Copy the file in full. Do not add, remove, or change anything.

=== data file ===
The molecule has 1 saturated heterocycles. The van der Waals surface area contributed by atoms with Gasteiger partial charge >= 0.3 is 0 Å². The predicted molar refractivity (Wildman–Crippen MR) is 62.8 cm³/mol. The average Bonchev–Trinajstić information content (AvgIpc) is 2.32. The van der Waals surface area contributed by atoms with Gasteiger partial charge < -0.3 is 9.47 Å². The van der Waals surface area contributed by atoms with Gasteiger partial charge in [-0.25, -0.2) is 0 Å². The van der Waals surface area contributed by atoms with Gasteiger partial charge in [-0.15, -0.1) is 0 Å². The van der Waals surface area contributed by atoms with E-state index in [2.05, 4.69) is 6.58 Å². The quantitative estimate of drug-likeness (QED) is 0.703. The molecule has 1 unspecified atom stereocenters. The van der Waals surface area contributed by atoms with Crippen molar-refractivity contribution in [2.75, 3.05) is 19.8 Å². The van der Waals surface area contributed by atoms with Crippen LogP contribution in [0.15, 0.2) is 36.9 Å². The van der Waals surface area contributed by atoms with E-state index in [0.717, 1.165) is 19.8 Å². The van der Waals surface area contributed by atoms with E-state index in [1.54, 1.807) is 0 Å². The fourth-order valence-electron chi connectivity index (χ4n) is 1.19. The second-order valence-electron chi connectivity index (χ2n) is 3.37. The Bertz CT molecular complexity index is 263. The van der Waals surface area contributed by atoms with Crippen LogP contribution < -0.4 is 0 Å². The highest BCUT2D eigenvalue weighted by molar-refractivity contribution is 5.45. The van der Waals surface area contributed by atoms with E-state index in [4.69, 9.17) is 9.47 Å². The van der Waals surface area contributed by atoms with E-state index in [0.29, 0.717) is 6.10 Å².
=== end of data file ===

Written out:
The molecule has 1 saturated heterocycles. The van der Waals surface area contributed by atoms with Gasteiger partial charge >= 0.3 is 0 Å². The predicted molar refractivity (Wildman–Crippen MR) is 62.8 cm³/mol. The average Bonchev–Trinajstić information content (AvgIpc) is 2.32. The van der Waals surface area contributed by atoms with Gasteiger partial charge < -0.3 is 9.47 Å². The van der Waals surface area contributed by atoms with Gasteiger partial charge in [-0.25, -0.2) is 0 Å². The van der Waals surface area contributed by atoms with Gasteiger partial charge in [-0.15, -0.1) is 0 Å². The van der Waals surface area contributed by atoms with E-state index in [2.05, 4.69) is 6.58 Å². The quantitative estimate of drug-likeness (QED) is 0.703. The molecule has 1 unspecified atom stereocenters. The van der Waals surface area contributed by atoms with Crippen molar-refractivity contribution in [2.75, 3.05) is 19.8 Å². The van der Waals surface area contributed by atoms with Crippen LogP contribution in [0.15, 0.2) is 36.9 Å². The van der Waals surface area contributed by atoms with E-state index in [0.717, 1.165) is 19.8 Å². The van der Waals surface area contributed by atoms with E-state index in [1.54, 1.807) is 0 Å². The fourth-order valence-electron chi connectivity index (χ4n) is 1.19. The second-order valence-electron chi connectivity index (χ2n) is 3.37. The Bertz CT molecular complexity index is 263. The van der Waals surface area contributed by atoms with Crippen LogP contribution < -0.4 is 0 Å². The highest BCUT2D eigenvalue weighted by molar-refractivity contribution is 5.45. The van der Waals surface area contributed by atoms with E-state index in [4.69, 9.17) is 9.47 Å². The van der Waals surface area contributed by atoms with E-state index in [0.29, 0.717) is 6.10 Å².